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4. How long they have sung to the melancholy tune: “Until now." They began at Adam's fall, and they have groaned over since, and travailed on till the apostles' days, but they had not done with it then. Nay, they have groaned and travailed till now in our days, long five thousand seven hundred years, and yet their burden is not off their backs, nor have they get got their sorrows cast out. And how long it may be to their delivery, we know not. But one thing we know, it will never be till the world end by the general conflagration, when the new heavens and the new earth may rise, like the phenix, out of their own ashes.—We have,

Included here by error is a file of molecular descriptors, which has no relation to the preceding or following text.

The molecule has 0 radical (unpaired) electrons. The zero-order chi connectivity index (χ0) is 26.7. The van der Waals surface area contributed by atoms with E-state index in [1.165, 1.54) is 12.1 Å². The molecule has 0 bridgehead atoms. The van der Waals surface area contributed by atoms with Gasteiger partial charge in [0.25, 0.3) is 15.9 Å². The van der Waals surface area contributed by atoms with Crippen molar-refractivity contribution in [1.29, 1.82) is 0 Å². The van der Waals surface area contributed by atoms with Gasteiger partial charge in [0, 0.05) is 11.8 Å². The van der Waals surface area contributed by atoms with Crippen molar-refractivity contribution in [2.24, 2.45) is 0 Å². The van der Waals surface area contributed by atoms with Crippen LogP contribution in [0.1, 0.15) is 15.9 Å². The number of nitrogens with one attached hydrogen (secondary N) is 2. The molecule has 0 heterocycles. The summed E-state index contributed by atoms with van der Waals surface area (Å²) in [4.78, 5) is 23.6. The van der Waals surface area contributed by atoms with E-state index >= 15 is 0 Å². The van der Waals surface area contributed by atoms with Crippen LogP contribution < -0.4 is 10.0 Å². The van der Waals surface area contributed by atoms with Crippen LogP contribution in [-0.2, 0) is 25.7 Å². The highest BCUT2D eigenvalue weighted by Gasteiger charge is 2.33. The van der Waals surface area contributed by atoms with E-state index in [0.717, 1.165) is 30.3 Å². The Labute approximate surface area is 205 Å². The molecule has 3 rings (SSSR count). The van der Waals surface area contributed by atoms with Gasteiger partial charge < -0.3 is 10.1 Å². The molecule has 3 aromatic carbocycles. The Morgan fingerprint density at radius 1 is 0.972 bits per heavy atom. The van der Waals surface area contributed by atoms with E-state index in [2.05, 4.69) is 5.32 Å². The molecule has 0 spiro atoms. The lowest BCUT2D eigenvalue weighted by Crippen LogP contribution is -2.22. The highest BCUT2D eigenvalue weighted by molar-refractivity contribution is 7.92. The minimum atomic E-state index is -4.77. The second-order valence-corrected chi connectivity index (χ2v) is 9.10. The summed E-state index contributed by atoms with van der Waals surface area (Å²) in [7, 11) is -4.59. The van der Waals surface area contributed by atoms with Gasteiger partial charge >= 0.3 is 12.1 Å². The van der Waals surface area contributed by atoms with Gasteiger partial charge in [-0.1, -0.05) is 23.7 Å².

Lastly, The auditory that listens to the mournful concert: We, “ We know," &c. “ We believers, we serious Christians, hear and certainly know the mournful ditty." Can the shepherd who is sent to notice the sheep, not observo when they make their moan for lack of their food, especially when the whole flock is crying together? Were all the men of a city groaning of their wounds, and all the women travailing in pains together, that person must be deaf that would not hear the sound, and he must have an heart of adamant that would not be affected. Bnt the whole creation, above us and about us, are groaning and travailing together, and that for our sakes; yet a sinful generation has no ears to hear, no heart to be affected with it, and with sin which is the cause. But serious Christians, awake to it, cannot miss to hear, and their ears affect their hearts. You will observe, that they hear it distinctly, not confusedly, as we apprehend sometimes we hear a thing, which we are not sure whether it be a real voice, or only an illusion of the fancy. We know, says the apostle, we are sure, it is no fancy. Some creatures have a voice that every body can hear. But there is no creature so mate, but a serious Christian, whose senses are exercised, can discern its voice. David could hear the silent heavens, day and night, and also know their meaning, Psalm xix. 1, 2; and verse 3, " There is no speech nor language where their voice is not heard.” O that we could hear their voice this day! and that their groans and cries might pierce our hearts for sin.